Posts Tagged ‘cuticular hydrocarbons’


It has long been known that ants recognize their deceased nestmates using the smell of fatty acids that accumulate as the body decomposes.  The chemical signature of deadness helps ants remove the corpses from their midst, keeping a clean and sanitary nest. Indeed, this classic tale of ants and oleic acid is one of E. O. Wilson’s favorite stories.

But it turns out that the story is even richer than previously supposed.  A study by Dong-Hwan Choe et al published in yesterday’s PNAS note that Argentine ants (Linepithema humile) carry away the dead even before the fatty acids appear.  It seems that the ants not only recognize the scent of death, they also pick the scent of life.  (Apparently, life smells of “dolichodial” and “iridomyrmecin”.)  Here’s the abstract:

Abstract: One of the most conspicuous and stereotyped activities of social insects such as ants and honey bees is necrophoresis, the removal of dead colony members from the nest. Previous researchers suggested that decomposition products such as fatty acids trigger necrophoric behavior by ant workers. However, fatty acids elicit both foraging and necrophoric responses, depending on the current nest activities (e.g., feeding or nest maintenance). Furthermore, workers often carry even freshly killed workers (dead for <1 h) to refuse piles before significant decomposition has a chance to occur. Here, we show that the cuticular chemistry of Argentine ant workers, Linepithema humile, undergoes rapid changes after death. When the workers are alive or freshly killed, relatively large amounts of 2 characteristic ant-produced compounds, dolichodial and iridomyrmecin, are present on the ants’ cuticle. However, these compounds disappear from the cuticle within about 1 h after death. We demonstrate how this phenomenon supports an alternative mechanism of ant necrophoresis in which the precise recognition and rapid removal of dead nestmates are elicited by the disappearance of these chemical signals associated with life.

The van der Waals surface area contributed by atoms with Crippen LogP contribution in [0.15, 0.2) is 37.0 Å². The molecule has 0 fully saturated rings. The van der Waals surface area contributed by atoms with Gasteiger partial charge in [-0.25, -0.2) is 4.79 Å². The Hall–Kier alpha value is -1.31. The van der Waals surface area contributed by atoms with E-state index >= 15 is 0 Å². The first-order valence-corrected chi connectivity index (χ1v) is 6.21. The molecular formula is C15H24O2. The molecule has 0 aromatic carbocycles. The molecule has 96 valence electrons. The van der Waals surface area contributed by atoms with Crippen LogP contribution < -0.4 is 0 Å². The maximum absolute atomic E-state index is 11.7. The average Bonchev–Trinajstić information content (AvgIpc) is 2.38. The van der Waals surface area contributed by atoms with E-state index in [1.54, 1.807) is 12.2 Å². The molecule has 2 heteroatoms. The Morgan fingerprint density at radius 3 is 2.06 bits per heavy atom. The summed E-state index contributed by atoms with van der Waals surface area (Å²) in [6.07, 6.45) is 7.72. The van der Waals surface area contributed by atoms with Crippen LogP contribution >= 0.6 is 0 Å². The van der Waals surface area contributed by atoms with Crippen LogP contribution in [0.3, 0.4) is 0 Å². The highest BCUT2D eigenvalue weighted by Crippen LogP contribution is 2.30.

Source: Dong-Hwan Choe, Jocelyn G. Millar, and Michael K. Rust. 2009. Chemical signals associated with life inhibit necrophoresis in Argentine ants. PNAS 2009 : 0901270106v1-pnas.0901270106.

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Aphaenogaster cockerelli, Arizona

Aphaenogaster cockerelli, Arizona

Here’s a new study in Current Biology from Adrian Smith, Bert Hoelldobler, and Juergen Liebig:

Abstract: Cheaters are a threat to every society and therefore societies have established rules to punish these individuals in order to stabilize their social system [1–3]. Recent models and observations suggest that enforcement of reproductive altruism (policing) in hymenopteran insect societies is a major force in maintaining high levels of cooperation [4–6]. In order to be able to enforce altruism, reproductive cheaters need to be reliably identified. Strong correlational evidence indicates that cuticular hydrocarbons are the means of identifying cheaters [7–14], but direct proof is still missing. In the ant Aphaenogaster cockerelli, we mimicked reproductive cheaters by applying a synthetic compound typical of fertile individuals on nonreproductive workers. This treatment induced nestmate aggression in colonies where a queen was present. As expected, it failed to do so in colonies without a queen where workers had begun to reproduce. This provides the first direct evidence that cuticular hydrocarbons are the informational basis of policing behaviors, serving a major function in the regulation of reproduction in social insects. We suggest that even though cheaters would gain from suppressing these profiles, they are prevented from doing so through the mechanisms of hydrocarbon biosynthesis and its relation to reproductive physiology. Cheaters are identified through information that is inherently reliable.

In less technical language, fertile ants smell different than infertile ants, and when researchers painted the fertility odor on non-reproducing workers, in colonies that already had active queens, the hapless ant was attacked by her sisters.  So colonies have a way to maintain social order that does not rest entirely on the altruism of individuals to forgo reproduction.  They, like us, have police.

Of course, we already knew that ants, bees, and wasps engage in this sort of policing.  What is novel in the Smith et al study is an experimental test of how the worker police recognize the cheaters.  As in much of ant communication, the cue is chemical.

source: Smith, A. A., Hoelldobler, B., Liebig, J. 2009. Cuticular Hydrocarbons Reliably Identify Cheaters and Allow Enforcement of Altruism in a Social Insect. Current Biology 19: 78-81. doi: 10.1016/j.cub.2008.11.059.

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